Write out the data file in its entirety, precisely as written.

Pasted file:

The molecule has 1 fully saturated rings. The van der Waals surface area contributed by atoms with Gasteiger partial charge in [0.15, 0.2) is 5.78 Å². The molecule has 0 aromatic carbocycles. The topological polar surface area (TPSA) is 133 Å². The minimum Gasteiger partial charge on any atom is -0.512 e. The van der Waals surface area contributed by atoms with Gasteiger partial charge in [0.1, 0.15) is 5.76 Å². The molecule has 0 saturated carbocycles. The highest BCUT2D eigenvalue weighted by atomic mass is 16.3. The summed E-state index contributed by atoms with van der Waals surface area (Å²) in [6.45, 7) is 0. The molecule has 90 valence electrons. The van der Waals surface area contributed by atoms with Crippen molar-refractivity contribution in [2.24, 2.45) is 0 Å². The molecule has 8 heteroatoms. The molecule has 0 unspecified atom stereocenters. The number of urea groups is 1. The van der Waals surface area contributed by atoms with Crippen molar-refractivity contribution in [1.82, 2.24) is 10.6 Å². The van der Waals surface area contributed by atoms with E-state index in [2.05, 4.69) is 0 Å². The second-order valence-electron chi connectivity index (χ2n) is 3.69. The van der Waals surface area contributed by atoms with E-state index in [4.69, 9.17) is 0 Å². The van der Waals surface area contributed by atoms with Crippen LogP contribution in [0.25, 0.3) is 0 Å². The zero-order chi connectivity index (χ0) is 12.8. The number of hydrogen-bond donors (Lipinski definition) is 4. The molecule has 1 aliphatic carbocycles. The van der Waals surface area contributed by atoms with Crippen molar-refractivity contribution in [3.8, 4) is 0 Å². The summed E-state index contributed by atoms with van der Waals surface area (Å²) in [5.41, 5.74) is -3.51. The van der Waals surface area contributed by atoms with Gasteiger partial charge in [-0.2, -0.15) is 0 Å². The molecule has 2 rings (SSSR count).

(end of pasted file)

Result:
The molecule has 1 fully saturated rings. The van der Waals surface area contributed by atoms with Gasteiger partial charge in [0.15, 0.2) is 5.78 Å². The molecule has 0 aromatic carbocycles. The topological polar surface area (TPSA) is 133 Å². The minimum Gasteiger partial charge on any atom is -0.512 e. The van der Waals surface area contributed by atoms with Gasteiger partial charge in [0.1, 0.15) is 5.76 Å². The molecule has 0 saturated carbocycles. The highest BCUT2D eigenvalue weighted by atomic mass is 16.3. The summed E-state index contributed by atoms with van der Waals surface area (Å²) in [6.45, 7) is 0. The molecule has 90 valence electrons. The van der Waals surface area contributed by atoms with Crippen molar-refractivity contribution in [2.24, 2.45) is 0 Å². The molecule has 8 heteroatoms. The molecule has 0 unspecified atom stereocenters. The number of urea groups is 1. The van der Waals surface area contributed by atoms with Crippen molar-refractivity contribution in [1.82, 2.24) is 10.6 Å². The van der Waals surface area contributed by atoms with E-state index in [2.05, 4.69) is 0 Å². The second-order valence-electron chi connectivity index (χ2n) is 3.69. The van der Waals surface area contributed by atoms with E-state index in [4.69, 9.17) is 0 Å². The van der Waals surface area contributed by atoms with Crippen LogP contribution in [0.25, 0.3) is 0 Å². The zero-order chi connectivity index (χ0) is 12.8. The number of hydrogen-bond donors (Lipinski definition) is 4. The molecule has 1 aliphatic carbocycles. The van der Waals surface area contributed by atoms with Crippen molar-refractivity contribution in [3.8, 4) is 0 Å². The summed E-state index contributed by atoms with van der Waals surface area (Å²) in [5.41, 5.74) is -3.51. The van der Waals surface area contributed by atoms with Gasteiger partial charge in [-0.2, -0.15) is 0 Å². The molecule has 2 rings (SSSR count).